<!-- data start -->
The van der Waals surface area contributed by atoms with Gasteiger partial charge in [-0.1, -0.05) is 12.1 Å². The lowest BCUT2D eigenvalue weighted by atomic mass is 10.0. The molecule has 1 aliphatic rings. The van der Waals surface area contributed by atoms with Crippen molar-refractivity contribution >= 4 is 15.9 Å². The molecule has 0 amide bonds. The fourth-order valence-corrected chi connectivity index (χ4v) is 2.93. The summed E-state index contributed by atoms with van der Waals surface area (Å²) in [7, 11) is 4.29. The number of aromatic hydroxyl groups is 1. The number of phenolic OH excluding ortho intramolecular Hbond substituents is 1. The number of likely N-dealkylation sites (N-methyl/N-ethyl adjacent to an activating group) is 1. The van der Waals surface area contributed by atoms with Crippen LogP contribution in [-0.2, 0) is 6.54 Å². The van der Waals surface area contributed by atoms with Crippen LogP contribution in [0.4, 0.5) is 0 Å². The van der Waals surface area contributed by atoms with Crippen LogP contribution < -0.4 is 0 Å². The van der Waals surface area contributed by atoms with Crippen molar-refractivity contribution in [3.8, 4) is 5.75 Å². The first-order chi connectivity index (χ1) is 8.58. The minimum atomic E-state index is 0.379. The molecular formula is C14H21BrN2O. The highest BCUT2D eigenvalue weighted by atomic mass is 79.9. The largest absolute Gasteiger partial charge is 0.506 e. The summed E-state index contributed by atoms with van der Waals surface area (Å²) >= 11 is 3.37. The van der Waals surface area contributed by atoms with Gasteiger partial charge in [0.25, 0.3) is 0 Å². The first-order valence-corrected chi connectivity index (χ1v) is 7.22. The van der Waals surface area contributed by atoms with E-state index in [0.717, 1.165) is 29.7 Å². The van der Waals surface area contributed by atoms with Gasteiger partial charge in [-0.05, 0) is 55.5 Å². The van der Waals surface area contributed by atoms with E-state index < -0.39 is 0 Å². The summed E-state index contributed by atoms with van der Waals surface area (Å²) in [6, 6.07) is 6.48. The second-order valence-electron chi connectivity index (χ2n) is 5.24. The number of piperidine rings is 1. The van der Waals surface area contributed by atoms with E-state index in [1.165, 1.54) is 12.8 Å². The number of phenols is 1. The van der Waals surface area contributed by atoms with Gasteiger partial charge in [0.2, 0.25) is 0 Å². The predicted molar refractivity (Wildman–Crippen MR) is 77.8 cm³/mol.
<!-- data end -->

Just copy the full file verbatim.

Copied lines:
The van der Waals surface area contributed by atoms with Gasteiger partial charge in [-0.1, -0.05) is 12.1 Å². The lowest BCUT2D eigenvalue weighted by atomic mass is 10.0. The molecule has 1 aliphatic rings. The van der Waals surface area contributed by atoms with Crippen molar-refractivity contribution >= 4 is 15.9 Å². The molecule has 0 amide bonds. The fourth-order valence-corrected chi connectivity index (χ4v) is 2.93. The summed E-state index contributed by atoms with van der Waals surface area (Å²) in [7, 11) is 4.29. The number of aromatic hydroxyl groups is 1. The number of phenolic OH excluding ortho intramolecular Hbond substituents is 1. The number of likely N-dealkylation sites (N-methyl/N-ethyl adjacent to an activating group) is 1. The van der Waals surface area contributed by atoms with Crippen LogP contribution in [-0.2, 0) is 6.54 Å². The van der Waals surface area contributed by atoms with Crippen LogP contribution in [0.4, 0.5) is 0 Å². The van der Waals surface area contributed by atoms with Crippen LogP contribution < -0.4 is 0 Å². The van der Waals surface area contributed by atoms with Crippen molar-refractivity contribution in [3.8, 4) is 5.75 Å². The first-order chi connectivity index (χ1) is 8.58. The minimum atomic E-state index is 0.379. The molecular formula is C14H21BrN2O. The highest BCUT2D eigenvalue weighted by atomic mass is 79.9. The largest absolute Gasteiger partial charge is 0.506 e. The summed E-state index contributed by atoms with van der Waals surface area (Å²) >= 11 is 3.37. The van der Waals surface area contributed by atoms with Gasteiger partial charge in [0.25, 0.3) is 0 Å². The first-order valence-corrected chi connectivity index (χ1v) is 7.22. The van der Waals surface area contributed by atoms with E-state index in [0.717, 1.165) is 29.7 Å². The van der Waals surface area contributed by atoms with Gasteiger partial charge in [-0.05, 0) is 55.5 Å². The van der Waals surface area contributed by atoms with E-state index < -0.39 is 0 Å². The summed E-state index contributed by atoms with van der Waals surface area (Å²) in [6, 6.07) is 6.48. The second-order valence-electron chi connectivity index (χ2n) is 5.24. The number of piperidine rings is 1. The van der Waals surface area contributed by atoms with E-state index in [1.165, 1.54) is 12.8 Å². The number of phenols is 1. The van der Waals surface area contributed by atoms with Gasteiger partial charge in [0.2, 0.25) is 0 Å². The predicted molar refractivity (Wildman–Crippen MR) is 77.8 cm³/mol.